Ján Čarnogurský was born in 1944 in Bratislava. He studied Law at the Charles University in Prague, graduated in 1969. He became famous in the 70s as a lawyer who took up the defence of dissidents and religious activists.
"In 1970, I began to represent [the interests of] people who, for example, were fired from their jobs because they supported Alexander Dubček in 1968. Or teachers who were fired after they were seen visiting the church”, Čarnogurský said.
"Since I defended such people, in 1981 I was expelled from the bar. Then I worked as a driver. Later I was more involved in opposition activity directed against the Communist regime. When the Communist regime fell in 1989, it was in full accordance with my convictions”.
In 1989, shortly before the revolution, the dissident was imprisoned.
“I was not in prison for long. I was there for about three months and two weeks. They put me in jail for publishing the Bratislava Papers samizdat magazine, which was oppositional towards communism. I was listed there as the publisher along with my full name and address. I was also arrested because on 21 August 1989 I urged people to lay flowers at places where in 1968 when the Warsaw Pact troops were brought in, soldiers shot our people. The third point was that in July 1989, at a statue of General Štefaník in one village, I demanded that free elections be held. For this I was arrested and accused of preparing indignation against the socialist regime,” Čarnogurský said.
Thereafter, Čarnogurský held leadership positions for a long time. In the 1990s, he served as prime minister, minister of foreign affairs, and minister of justice.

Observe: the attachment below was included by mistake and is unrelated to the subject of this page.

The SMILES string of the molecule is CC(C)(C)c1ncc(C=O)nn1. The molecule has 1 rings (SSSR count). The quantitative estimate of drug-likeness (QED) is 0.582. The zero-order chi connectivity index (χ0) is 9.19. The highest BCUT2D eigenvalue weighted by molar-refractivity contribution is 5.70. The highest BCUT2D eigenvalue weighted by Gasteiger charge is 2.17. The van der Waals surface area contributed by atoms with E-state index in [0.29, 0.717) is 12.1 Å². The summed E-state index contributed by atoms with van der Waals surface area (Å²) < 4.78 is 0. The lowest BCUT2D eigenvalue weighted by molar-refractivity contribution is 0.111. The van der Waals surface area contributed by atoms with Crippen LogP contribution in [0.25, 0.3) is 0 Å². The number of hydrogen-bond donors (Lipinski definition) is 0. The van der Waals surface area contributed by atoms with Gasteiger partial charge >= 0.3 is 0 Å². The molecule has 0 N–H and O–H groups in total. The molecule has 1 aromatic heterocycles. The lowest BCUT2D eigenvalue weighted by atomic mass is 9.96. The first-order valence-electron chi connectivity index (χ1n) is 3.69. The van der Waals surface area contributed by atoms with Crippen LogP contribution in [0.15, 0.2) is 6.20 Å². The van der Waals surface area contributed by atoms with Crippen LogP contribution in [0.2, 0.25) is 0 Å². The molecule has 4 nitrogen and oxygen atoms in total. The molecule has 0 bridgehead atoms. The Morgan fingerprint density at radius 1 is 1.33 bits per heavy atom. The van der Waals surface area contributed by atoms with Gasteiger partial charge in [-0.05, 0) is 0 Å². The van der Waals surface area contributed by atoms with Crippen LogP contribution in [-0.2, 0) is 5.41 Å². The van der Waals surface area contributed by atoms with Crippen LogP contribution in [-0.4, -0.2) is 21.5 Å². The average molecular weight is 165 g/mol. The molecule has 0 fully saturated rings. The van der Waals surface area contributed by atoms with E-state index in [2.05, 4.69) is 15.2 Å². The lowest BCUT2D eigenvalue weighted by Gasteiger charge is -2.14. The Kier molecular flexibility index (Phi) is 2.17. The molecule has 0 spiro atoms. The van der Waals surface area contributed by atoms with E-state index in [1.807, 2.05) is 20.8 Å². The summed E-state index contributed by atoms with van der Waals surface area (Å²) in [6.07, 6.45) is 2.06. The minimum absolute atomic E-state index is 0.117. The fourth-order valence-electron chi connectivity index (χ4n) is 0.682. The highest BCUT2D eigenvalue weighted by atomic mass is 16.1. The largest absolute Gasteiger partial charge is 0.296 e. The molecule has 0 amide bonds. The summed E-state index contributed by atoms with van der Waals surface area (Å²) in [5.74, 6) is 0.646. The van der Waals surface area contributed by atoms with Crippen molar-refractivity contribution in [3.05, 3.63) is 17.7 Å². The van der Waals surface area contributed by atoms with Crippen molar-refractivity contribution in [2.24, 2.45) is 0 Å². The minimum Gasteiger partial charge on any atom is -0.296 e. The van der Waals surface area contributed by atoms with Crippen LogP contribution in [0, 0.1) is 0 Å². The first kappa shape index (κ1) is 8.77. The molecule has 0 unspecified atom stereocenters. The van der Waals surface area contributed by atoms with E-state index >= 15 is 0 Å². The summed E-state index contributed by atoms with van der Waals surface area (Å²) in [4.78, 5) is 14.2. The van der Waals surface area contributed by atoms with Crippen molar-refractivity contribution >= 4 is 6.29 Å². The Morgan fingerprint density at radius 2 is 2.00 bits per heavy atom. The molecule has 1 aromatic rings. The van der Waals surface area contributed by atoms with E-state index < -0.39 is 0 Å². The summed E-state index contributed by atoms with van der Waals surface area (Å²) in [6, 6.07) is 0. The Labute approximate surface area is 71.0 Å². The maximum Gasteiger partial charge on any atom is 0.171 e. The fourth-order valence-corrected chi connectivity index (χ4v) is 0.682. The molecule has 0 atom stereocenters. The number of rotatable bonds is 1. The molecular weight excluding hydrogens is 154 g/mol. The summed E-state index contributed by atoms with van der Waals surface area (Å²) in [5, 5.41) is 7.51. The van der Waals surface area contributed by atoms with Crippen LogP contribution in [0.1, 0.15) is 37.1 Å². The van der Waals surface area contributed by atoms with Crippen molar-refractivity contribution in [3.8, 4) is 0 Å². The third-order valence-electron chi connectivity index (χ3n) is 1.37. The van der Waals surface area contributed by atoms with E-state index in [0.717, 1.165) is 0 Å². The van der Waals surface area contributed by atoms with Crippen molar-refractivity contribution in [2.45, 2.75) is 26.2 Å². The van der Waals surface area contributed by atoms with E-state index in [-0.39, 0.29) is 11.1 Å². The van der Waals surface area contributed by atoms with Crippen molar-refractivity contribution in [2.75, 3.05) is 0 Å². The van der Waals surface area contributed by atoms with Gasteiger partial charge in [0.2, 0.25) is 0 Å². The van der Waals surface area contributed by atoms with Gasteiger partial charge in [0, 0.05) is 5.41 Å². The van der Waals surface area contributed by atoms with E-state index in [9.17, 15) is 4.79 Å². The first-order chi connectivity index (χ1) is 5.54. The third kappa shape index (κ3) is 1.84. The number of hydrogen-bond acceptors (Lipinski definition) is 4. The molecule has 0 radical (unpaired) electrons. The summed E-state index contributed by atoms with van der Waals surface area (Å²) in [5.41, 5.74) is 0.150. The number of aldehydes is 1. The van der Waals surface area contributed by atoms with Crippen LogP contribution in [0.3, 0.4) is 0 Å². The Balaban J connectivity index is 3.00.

"I must say that in November 1989 we did not think that money would play a big role in public life. Now the main criterion for the success of a citizen is money. Then everyone, even Václav Havel (Former President of Czechoslovakia – ed. note Sputnik), said that NATO and the Warsaw Pact should be dissolved and European countries should embark on the path of cooperation. But the opposite happened. The Czech Republic and Slovakia were dragged into NATO, then the Slovak soldiers, basically, were forced to go to Iraq. And now the Slovak military is present in Afghanistan and the Baltic states, where they are being drawn into tensions with Russia. This is not how we saw it back then," Čarnogurský explained.
"The Velvet Revolution took place because communism already was impeding the development of the states in which it dominated. But the ideals of the Velvet Revolution were significantly different from what is happening now."
Despite the dissident’s past, Čarnogurský does not link Russia with the USSR and advocates cooperation with the country. In particular, he heads the Friends of Crimea Association and the Slovak-Russian Society.
"Slovakia has viewed Russia with great sympathy for more than 200 years. Therefore, despite the Slovak media now having quite strong anti-Russian propaganda, it has little effect on people. People inherited views from their fathers, from great-grandfathers, etc. Moreover, they see that the Russian Federation is essentially pursuing a good policy. And the fact that, let's say, Crimea is now part of Russia, well, it has been Russian for about 200 years. I always say this: what would people do if Gustáv Husák donated Moravia to Slovakia like Nikita Khrushchev gave Crimea to Ukraine?" the former politician said.
"On the one hand, I inherited a good attitude towards Russia from my parents. Then, while studying, I studied Russian culture, literature and fell in love with it very much. And now I see that it is precisely through its policy that Russia does not allow the United States to dictate its will to the whole world," Čarnogurský concluded.
The views and opinions expressed in the article do not necessarily reflect those of Sputnik.